I live with a sweets lover, and he’s pretty good at taste testing recipes for me. In fact, he is so good that I sometimes have to remove baked goods from his line of sight, otherwise he will devour the whole thing. True story. Just ask him.
I have to admit… I caught his sweet tooth with this one. Oh, I caught it REAL bad. So bad, actually, that I had to put a sign on it to remind both of us that we really didn’t want to be eating this coffee cake (after all, we were just a few weeks away from our cruise). Despite the fact that it was so(ooooo) good, I made it to take with us to dinner with friends, so it had to last from Sunday when I made it until Tuesday evening when we had the plans.
(Ok, stop. Wouldya JUST look at all that streusel?)
The struggle was real, people.
I searched high and low for a coffee cake recipe that sounded like it would fit the bill. Qualities I was looking for: an easy, uncomplicated list of ingredients, lots of cinnamon, something that would be super moist, could fit into a bundt pan (more on this later), and didn’t need any kind of glaze. After perusing what seemed like hundreds of recipes, I stumbled on Ina Garten’s recipe and knew I had found the coffee cake of my dreams.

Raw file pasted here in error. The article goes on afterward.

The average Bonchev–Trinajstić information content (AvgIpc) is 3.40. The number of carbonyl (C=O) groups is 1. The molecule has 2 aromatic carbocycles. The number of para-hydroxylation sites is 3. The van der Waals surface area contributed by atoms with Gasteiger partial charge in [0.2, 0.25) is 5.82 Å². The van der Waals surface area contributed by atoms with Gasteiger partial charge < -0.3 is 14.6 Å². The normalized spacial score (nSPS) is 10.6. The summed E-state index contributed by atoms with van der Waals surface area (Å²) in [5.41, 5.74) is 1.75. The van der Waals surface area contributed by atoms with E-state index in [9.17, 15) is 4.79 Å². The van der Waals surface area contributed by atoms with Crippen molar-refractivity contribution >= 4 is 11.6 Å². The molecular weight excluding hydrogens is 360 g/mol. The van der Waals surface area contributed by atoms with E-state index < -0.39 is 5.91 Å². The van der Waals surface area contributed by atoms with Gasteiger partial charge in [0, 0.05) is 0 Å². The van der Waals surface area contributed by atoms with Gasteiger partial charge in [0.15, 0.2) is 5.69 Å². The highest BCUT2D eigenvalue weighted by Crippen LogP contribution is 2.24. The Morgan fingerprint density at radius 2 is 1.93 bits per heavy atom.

But of course, I changed a few things to make Ina’s coffee cake fit my preferences. She uses a glaze on hers, but I am not about that glaze. I am totally about the streusel (because let’s be honest: life is about things like LOTS OF STREUSEL), so I wanted that to be the star of the show. So much the star, in fact, that I put a layer of streusel not only on the top but ALSO the bottom of the batter in my bundt pan so my coffee cake was literally sandwiched between two layers of streusel. A streusel sandwich!! (<– can I take one of those for my lunch tomorrow instead of my salad?)